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Policy on uranium extraction needed

Policy on uranium extraction needed

The country is in the process of developing a world-class uranium mine on Mkuju River basin in Namtumbo District, Ruvuma Region and other parts of the country.  Exploitation of the deposits would promote the country’s position of the eighth largest uranium producer in the world and third largest in Africa based on 2009 statistics. 

Feasibility studies at Mkuju River confirmed a mineable ore reserve base of 65.5 million pounds which, according to experts, can support an average annual production of 4.2 million pounds over a minimum of 12-year mine life.  Project developers, Mantra Tanzania, said recently it has successfully completed Environmental and Social Impact Assessment (ESIA) and submitted the same to the National Environmental Management Council (NEMC) for determination.

It has also applied for a Special Mining Licence to the Minister for Energy and Minerals.  But going by the appeal made by the Parliamentary Committee on Tuesday, it is obvious that the process of developing world-class uranium industry is going on without a national policy and proper legal framework in place. 

The acting chairman of the committee, Mr Charles Mwijage (Muleba North-CCM), rightly underscored the need to ensure uranium extraction is done in the safest possible manner and beneficial to the country.  It is well known that uranium is a dangerous mineral that needs proper handling to limit and control potential impacts on the environment and the people.  One does not need to labour too much to understand mistakes made by the country in earlier mining contracts, particularly those involving gold production.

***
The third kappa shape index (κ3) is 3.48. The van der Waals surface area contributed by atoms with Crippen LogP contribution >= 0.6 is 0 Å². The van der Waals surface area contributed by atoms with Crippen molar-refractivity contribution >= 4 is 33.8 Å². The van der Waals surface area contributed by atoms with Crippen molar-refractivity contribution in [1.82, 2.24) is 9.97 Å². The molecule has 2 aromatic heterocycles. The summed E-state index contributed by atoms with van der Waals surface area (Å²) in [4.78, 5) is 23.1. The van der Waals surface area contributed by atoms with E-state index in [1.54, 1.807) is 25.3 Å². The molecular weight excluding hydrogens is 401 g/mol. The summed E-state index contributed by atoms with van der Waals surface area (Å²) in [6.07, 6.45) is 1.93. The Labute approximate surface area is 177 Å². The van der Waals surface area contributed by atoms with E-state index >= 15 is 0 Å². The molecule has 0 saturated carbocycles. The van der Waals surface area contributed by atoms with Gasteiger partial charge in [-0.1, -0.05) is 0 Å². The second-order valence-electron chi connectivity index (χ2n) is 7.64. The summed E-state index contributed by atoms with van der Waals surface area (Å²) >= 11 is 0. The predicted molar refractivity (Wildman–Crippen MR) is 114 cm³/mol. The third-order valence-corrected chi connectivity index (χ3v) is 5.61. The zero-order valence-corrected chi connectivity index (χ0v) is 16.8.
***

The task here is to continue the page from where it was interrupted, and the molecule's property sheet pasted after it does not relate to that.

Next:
Tanzania is today the third largest gold producer in Africa, but the benefits being directly retained by the country have remained highly debatable leading to rigorous re-negotiation of the mining contracts.  We are aware of the socio-economic benefits anticipated from the development of the Mkuju project, which includes contributing to employment and economic prosperity in the currently under-developed Lindi, Mtwara and Ruvuma regions within the Mtwara Development Corridor. 

Mantra Tanzania also claims that the project would bring in foreign direct investment of approximately US$ 450 million (or 2.1 per cent of Tanzania's Gross Domestic Product (GDP) based on 2009 figures) and further direct investment over the life of Mukuju River Project. 

It further says that at least 1,600 jobs of various types and levels would be created during the construction phase of the project, with the majority of labour being recruited from local and district communities.  The government will also earn approximately 630 million US dollars  via royalties, income and employee taxes directly from the project. However, all these should come under a clear policy and legal framework as rightly demanded by the parliamentary committee.

ALL three Tanzanian envoys engaged in the ...

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Mwandishi: EDITOR

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